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I find contradicting information about this.

Some resources says it's above donor levels

Hyperphysics website:

enter image description here

and other say it's below, eg. on this ResearchGate thread:

in n-type semiconductor, the Fermi level lies below the donor level (but, above the intrinsic level), so that the donors are ionised according to the Fermi-Dirac probability function.

Analogous question would be: is Fermi level in p-type semiconductors above or below acceptor levels?

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  • $\begingroup$ The picture shows the Fermi level above the donors. $\endgroup$ – Jon Custer Jun 6 '18 at 16:53
  • $\begingroup$ Yes but on several other places I found that it is below. Eg take a look this youtu.be/MykUGXAsEZc?t=4082 $\endgroup$ – matori82 Jun 6 '18 at 17:11
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This subject causes me confusion too (as well as frustration). Below is my understanding, but take it with a grain of salt because I may be wrong about it. I think that it basically comes down to how correctly you want to define the term "Fermi level" (and to a lesser extent, if you're a physicist or engineer).

Short answer: for engineering (and most practical) purposes, the Hyperphysics figure is wrong even tho it's right.

The spacing between the donor levels and the conduction band minimum is typically very small (typically order 50 meV --- compared to a typical bandgap of order 1000 meV), and that plot shows that any amount of doping (even the eleven atoms in the figure!) will force the Fermi level to be just a hair below the conduction band minimum, which would sound nuts to an engineer.

Strictly speaking, the Fermi level is only defined at absolute zero. So, you could argue (correctly) that the Fermi level has to be above the donor levels since the donor levels are occupied at zero temperature. (It takes thermal energy to ionize the dopants.) However, most people care about their semiconductors around room temperature, and many engineers[*] say "Fermi level" when they really should say "chemical potential". So, in many device physics contexts, "Fermi level" really means "chemical potential around room temperature". If that isn't an abuse of terms, I don't know what is.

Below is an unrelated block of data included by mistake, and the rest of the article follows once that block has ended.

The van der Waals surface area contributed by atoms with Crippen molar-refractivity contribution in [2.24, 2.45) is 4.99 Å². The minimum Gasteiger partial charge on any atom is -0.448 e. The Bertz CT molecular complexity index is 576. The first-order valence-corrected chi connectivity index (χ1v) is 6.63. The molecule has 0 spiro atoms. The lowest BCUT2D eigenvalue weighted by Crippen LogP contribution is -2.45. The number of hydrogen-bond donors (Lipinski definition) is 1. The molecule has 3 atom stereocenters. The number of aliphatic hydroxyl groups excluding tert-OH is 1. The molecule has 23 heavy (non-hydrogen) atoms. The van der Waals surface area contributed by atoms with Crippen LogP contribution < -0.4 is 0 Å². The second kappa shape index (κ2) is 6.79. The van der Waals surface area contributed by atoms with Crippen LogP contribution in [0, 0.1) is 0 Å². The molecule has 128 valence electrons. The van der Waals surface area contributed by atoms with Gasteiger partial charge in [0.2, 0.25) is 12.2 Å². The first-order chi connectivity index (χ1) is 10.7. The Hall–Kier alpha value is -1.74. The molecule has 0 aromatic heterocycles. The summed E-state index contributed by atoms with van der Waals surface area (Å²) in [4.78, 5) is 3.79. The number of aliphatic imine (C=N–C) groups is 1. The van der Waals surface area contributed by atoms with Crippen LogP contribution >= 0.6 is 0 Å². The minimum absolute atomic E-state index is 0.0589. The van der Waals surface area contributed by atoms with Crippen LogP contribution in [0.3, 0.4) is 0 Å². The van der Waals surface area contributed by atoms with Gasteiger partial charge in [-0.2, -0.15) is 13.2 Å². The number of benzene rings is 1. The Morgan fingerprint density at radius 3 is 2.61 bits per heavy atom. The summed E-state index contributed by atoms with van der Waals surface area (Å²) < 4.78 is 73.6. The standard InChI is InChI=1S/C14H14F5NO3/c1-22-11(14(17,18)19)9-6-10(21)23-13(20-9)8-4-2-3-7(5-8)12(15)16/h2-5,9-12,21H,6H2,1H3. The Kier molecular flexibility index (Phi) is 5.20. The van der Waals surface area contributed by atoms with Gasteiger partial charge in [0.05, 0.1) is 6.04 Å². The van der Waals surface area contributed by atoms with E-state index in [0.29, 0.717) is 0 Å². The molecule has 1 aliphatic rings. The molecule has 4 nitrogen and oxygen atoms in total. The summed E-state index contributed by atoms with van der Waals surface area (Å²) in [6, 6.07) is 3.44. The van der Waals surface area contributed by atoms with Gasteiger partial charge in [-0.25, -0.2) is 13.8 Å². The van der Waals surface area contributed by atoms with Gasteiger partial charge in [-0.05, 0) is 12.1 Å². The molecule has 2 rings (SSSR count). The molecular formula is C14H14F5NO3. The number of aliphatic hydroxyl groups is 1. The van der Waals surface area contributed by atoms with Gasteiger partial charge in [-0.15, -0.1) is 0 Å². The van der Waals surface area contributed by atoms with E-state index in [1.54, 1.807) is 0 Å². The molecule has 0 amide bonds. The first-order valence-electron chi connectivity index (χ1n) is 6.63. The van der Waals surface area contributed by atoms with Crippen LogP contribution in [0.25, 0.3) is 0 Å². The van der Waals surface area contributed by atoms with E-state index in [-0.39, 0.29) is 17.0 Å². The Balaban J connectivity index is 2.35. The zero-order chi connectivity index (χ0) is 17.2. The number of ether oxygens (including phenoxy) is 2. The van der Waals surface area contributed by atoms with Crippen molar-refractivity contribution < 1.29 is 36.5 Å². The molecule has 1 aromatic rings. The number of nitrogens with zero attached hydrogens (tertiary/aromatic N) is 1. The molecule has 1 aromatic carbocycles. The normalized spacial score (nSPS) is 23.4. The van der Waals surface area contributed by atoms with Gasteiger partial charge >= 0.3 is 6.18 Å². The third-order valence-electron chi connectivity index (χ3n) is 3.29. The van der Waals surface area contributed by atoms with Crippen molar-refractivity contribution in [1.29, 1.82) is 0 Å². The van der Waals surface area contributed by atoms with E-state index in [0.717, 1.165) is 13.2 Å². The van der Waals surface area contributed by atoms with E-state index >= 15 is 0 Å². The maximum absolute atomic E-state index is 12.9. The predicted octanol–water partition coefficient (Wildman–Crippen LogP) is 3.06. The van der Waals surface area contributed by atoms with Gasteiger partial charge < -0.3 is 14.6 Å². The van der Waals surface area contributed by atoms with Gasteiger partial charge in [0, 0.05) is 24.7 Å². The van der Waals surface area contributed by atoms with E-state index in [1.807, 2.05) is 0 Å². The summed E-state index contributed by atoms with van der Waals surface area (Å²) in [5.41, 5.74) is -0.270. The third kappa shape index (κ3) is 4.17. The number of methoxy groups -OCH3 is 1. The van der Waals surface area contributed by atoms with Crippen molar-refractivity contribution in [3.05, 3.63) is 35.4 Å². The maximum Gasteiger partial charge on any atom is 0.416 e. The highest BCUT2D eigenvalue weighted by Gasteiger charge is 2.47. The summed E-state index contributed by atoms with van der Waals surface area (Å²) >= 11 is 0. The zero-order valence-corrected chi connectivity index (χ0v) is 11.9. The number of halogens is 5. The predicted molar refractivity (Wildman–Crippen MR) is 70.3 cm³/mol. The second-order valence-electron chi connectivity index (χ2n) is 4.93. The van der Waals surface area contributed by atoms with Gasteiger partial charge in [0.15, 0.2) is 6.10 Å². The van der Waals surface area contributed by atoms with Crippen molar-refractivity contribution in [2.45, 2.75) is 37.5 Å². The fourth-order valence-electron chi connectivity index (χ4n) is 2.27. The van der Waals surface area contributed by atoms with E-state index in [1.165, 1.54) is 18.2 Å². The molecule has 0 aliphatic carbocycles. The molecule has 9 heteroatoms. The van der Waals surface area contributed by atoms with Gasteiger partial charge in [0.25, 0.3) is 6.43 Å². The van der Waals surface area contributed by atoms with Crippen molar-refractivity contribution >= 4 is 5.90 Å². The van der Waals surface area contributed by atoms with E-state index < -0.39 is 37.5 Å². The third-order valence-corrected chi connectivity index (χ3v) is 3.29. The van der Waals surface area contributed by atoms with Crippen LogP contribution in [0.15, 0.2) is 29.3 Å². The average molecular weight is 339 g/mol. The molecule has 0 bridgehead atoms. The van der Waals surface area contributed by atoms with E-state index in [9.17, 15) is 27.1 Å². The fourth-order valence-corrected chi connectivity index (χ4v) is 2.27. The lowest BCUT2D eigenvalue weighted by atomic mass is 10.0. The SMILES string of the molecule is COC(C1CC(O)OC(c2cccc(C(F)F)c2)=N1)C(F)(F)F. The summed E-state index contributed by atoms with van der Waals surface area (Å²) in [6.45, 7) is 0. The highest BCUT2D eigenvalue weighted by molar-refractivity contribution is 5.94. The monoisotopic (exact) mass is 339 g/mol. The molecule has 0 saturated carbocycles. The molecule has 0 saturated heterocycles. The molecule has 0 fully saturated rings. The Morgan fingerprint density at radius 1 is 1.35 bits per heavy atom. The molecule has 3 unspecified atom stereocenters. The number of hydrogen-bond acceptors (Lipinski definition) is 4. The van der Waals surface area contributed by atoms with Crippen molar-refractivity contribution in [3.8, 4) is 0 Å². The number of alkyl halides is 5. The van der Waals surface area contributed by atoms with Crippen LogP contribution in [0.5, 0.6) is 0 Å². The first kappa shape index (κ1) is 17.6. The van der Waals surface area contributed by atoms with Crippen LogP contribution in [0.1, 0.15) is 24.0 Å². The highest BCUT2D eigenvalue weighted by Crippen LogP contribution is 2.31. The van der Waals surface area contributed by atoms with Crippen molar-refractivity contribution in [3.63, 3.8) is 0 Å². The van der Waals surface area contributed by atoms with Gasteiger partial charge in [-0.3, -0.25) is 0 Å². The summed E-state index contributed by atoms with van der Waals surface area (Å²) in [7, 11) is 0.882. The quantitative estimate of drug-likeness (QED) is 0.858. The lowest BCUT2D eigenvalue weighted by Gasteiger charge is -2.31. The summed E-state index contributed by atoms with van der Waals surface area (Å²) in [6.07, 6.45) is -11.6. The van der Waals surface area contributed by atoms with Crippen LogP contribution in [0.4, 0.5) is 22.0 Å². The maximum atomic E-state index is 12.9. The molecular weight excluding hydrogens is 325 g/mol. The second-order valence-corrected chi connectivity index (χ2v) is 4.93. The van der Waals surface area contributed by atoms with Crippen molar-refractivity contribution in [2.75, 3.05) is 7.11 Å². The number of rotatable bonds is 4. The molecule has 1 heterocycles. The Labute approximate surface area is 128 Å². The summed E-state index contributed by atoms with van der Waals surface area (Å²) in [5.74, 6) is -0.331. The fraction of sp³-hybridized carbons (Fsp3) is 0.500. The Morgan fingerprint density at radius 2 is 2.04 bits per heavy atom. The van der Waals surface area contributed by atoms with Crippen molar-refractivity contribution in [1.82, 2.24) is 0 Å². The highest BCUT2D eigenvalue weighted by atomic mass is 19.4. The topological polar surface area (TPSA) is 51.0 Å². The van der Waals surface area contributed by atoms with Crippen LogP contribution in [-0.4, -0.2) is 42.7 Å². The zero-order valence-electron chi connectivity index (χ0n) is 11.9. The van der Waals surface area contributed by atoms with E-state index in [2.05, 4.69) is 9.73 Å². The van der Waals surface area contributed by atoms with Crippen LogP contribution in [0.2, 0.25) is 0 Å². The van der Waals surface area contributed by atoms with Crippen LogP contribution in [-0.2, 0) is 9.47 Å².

So, check out the following plot (stolen from here):

enter image description here

What the plot calls $E_F$ (which is really the chemical potential) starts above the donor level and then drops down below it as the temperature is increased. What many people refer to as the "Fermi Level" is really that value of that curve around 300 K.

What's the moral of the story? People who confuse/abuse the terms "Fermi level" and "chemical potential" cause unnecessary confusion (and by extension, are horrible people). You do the world a service any time you correct someone who abuses the term "Fermi level".

EDIT: I should add that some seem to draw a distinction between "Fermi energy" (defined only at zero temperature) and "Fermi level" (meaning chemical potential). I don't think that this distinction improves anything. Both "Fermi energy" and "Fermi level" are invariably denoted as $E_F$, and IMHO, should mean the same thing. After all, all the other Fermi quantities (Fermi velocity, Fermi wavevector, etc.) are defined at zero temperature, so making Fermi level an exception is still unnecessarily confusing. We should just use an existing term (chemical potential) to make things clear. Rant over.

[*] And yes, some physicists too.

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  • $\begingroup$ Excellent answer. One question: why should the catchy expression "Fermi level" be reserved for the chemical potential at zero K , where there is no interest except for low temperature physicists? $\endgroup$ – my2cts Jun 16 '18 at 8:15
  • $\begingroup$ I guess the basic answer is "that was how it's defined". However, I'd argue that the quantity isn't just useful for low temperature physicists because, In many contexts, we're almost all low temperature physicists. You can convert the Fermi energy into a temperature (the Fermi temperature), and for many metals, this temperature is ~10,000 K. Relative to that, room temperature might as well be zero, and the chemical potential at room temperature will basically be the Fermi energy. So using the Fermi energy at room temperature makes sense for metals, but not for semiconductors. $\endgroup$ – lnmaurer Jun 16 '18 at 15:02
  • $\begingroup$ See hyperphysics.phy-astr.gsu.edu/hbase/Tables/fermi.html for some Fermi temperatures. $\endgroup$ – lnmaurer Jun 16 '18 at 15:03
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Of course the raising of the Fermi level depends on the dopant species, doping concentration etc. but it will remain below the donor level energies in all realistic cases. It would only lie above if you had more donor levels than entire valence levels.

Edit - see for example 'Semiconductor devices: physics and technology' by Sze. A highly reccomended text for semiconductor basics.

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